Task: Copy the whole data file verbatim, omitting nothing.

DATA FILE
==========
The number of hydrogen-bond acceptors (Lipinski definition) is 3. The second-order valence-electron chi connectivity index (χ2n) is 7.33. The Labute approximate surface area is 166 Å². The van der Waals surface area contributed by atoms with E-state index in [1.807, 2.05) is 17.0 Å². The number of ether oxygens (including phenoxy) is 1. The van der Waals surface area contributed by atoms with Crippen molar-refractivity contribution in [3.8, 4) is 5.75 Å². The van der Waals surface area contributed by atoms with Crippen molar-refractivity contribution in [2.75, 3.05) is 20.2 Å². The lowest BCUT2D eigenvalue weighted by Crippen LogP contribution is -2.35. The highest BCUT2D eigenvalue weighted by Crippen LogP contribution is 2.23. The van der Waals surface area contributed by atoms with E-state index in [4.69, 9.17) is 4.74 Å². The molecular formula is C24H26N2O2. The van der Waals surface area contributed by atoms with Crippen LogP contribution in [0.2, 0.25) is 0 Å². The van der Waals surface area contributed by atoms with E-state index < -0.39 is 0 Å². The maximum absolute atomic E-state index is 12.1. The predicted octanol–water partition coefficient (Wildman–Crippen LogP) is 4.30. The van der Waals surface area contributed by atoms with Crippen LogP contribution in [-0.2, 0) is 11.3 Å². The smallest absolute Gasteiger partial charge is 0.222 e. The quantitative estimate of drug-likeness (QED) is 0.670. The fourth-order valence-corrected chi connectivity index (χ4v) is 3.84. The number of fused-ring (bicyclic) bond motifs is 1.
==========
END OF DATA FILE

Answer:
The number of hydrogen-bond acceptors (Lipinski definition) is 3. The second-order valence-electron chi connectivity index (χ2n) is 7.33. The Labute approximate surface area is 166 Å². The van der Waals surface area contributed by atoms with E-state index in [1.807, 2.05) is 17.0 Å². The number of ether oxygens (including phenoxy) is 1. The van der Waals surface area contributed by atoms with Crippen molar-refractivity contribution in [3.8, 4) is 5.75 Å². The van der Waals surface area contributed by atoms with Crippen molar-refractivity contribution in [2.75, 3.05) is 20.2 Å². The lowest BCUT2D eigenvalue weighted by Crippen LogP contribution is -2.35. The highest BCUT2D eigenvalue weighted by Crippen LogP contribution is 2.23. The van der Waals surface area contributed by atoms with E-state index in [4.69, 9.17) is 4.74 Å². The molecular formula is C24H26N2O2. The van der Waals surface area contributed by atoms with Crippen LogP contribution in [0.2, 0.25) is 0 Å². The van der Waals surface area contributed by atoms with E-state index < -0.39 is 0 Å². The maximum absolute atomic E-state index is 12.1. The predicted octanol–water partition coefficient (Wildman–Crippen LogP) is 4.30. The van der Waals surface area contributed by atoms with Crippen LogP contribution in [-0.2, 0) is 11.3 Å². The smallest absolute Gasteiger partial charge is 0.222 e. The quantitative estimate of drug-likeness (QED) is 0.670. The fourth-order valence-corrected chi connectivity index (χ4v) is 3.84. The number of fused-ring (bicyclic) bond motifs is 1.